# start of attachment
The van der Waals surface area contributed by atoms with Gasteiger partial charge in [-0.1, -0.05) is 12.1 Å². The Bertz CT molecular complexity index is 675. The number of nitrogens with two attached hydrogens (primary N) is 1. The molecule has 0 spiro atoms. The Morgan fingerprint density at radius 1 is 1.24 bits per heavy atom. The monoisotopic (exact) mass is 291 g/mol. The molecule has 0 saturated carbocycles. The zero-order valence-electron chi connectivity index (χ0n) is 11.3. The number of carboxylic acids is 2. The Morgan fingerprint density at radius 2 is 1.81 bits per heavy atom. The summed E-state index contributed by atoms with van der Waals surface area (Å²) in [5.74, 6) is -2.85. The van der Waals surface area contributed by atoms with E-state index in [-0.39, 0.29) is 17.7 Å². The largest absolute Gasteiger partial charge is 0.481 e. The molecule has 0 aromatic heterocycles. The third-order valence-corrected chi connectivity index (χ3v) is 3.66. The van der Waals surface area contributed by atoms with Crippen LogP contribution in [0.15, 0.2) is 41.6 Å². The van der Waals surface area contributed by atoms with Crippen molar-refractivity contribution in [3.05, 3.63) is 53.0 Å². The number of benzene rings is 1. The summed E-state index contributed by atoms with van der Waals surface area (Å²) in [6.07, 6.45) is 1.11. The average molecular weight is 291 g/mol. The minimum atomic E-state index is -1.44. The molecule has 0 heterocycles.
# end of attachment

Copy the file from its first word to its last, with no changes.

The van der Waals surface area contributed by atoms with Gasteiger partial charge in [-0.1, -0.05) is 12.1 Å². The Bertz CT molecular complexity index is 675. The number of nitrogens with two attached hydrogens (primary N) is 1. The molecule has 0 spiro atoms. The Morgan fingerprint density at radius 1 is 1.24 bits per heavy atom. The monoisotopic (exact) mass is 291 g/mol. The molecule has 0 saturated carbocycles. The zero-order valence-electron chi connectivity index (χ0n) is 11.3. The number of carboxylic acids is 2. The Morgan fingerprint density at radius 2 is 1.81 bits per heavy atom. The summed E-state index contributed by atoms with van der Waals surface area (Å²) in [5.74, 6) is -2.85. The van der Waals surface area contributed by atoms with E-state index in [-0.39, 0.29) is 17.7 Å². The largest absolute Gasteiger partial charge is 0.481 e. The molecule has 0 aromatic heterocycles. The third-order valence-corrected chi connectivity index (χ3v) is 3.66. The van der Waals surface area contributed by atoms with Crippen LogP contribution in [0.15, 0.2) is 41.6 Å². The van der Waals surface area contributed by atoms with Crippen molar-refractivity contribution in [3.05, 3.63) is 53.0 Å². The number of benzene rings is 1. The summed E-state index contributed by atoms with van der Waals surface area (Å²) in [6.07, 6.45) is 1.11. The average molecular weight is 291 g/mol. The minimum atomic E-state index is -1.44. The molecule has 0 heterocycles.